ated, expelled, or deceased. We find his name no more, any- 
where, on the itinerant roll. 

113. He seems to have irregularly desisted ; and we think 
he remained for some time within the hounds of his last cir- 
cuit, Yonge Street, in the useful capacity of a school teacher, 
which profession he afterwards followed in different places for 
many years, and for which his g«od Bducation ahundantly 
qualified him. He was scarcely at any time ardent and 
enduring enough for a Methodist preacher in that day in this 
country. Seventeen years afterwards we made his acquaint- 
ance in Belleville, where he held the position of local preacher 
without orders, showing that these had been withdrawn or 
surrendered. His preaching was preferred by the more edu- 
cated ])eople in our congregations. The relation of local 
preacher he held till the Episcopal disruption in 1834, when 
he sided with his dissatisfied local brethren. He did not» 
however, remain with them many years. He now for a long 
time has sat under the Wesleyan ministry, and several of his 
children are devoted members of the Church. One is the 
worthy companion of an experienced and faithful "Wesleyan 
minister, the Bev. Wm. Coleman, residing in Brighton; and 
his aged companion, one of the old Palatine stock, is also 
alive. May they end their days in peace I 

114. In place of those six brethren from whom we have 
just parted company, seven others came into the work, from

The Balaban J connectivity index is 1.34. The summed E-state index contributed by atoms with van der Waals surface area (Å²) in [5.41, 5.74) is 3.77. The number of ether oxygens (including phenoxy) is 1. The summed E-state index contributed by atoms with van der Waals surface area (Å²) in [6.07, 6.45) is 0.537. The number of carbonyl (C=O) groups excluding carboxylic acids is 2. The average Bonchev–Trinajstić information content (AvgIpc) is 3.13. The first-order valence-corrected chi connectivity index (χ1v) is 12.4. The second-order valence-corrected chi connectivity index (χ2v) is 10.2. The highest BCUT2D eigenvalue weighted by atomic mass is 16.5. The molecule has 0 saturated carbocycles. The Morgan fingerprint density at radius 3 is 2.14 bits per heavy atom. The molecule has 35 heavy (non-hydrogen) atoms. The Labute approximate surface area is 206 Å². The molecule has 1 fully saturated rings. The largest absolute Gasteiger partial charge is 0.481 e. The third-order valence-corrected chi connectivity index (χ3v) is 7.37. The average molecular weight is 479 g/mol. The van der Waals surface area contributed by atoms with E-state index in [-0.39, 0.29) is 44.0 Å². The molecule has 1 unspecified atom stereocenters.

one source or another, to supply their lack of service. We 
begin at the East, as usual. 

115. The first on our list of new arrivals was a youi^g 
man, we think of New England origin, who was sent to 
range the picturesque banks of the rapid Ottawa, among their 



260 CASE, AND 

then simple, loviDg inhabitants. His youth, his comeliness, 
his pleasing manners, his piety and devotion, joined to his 
precocious ability as a preacher, took amazingly with the 
people. They spoke of him twenty-one years afterwards, 
when the writer traversed the samo interesting ground, with 
rapture. This young man was in after years to be the 
Presiding Elder of various districts, Book- Agent, and Editor, 
and to be President of a College, and to be known as the 
Kev. Dr. Samttsl Luckey. 

116. We do not, however, remember many incidents coo- 
cerning his sojourn in the Ottawa valley, although he was so 
much spoken of, beyond the one connected with poor Hibbard, 
in Brother Hyatt's barn, in the East Settlement, already rela- 
ted ; and one other, which will jserve to show how they had 
to rough it in those days. Mr. Luckey had some business to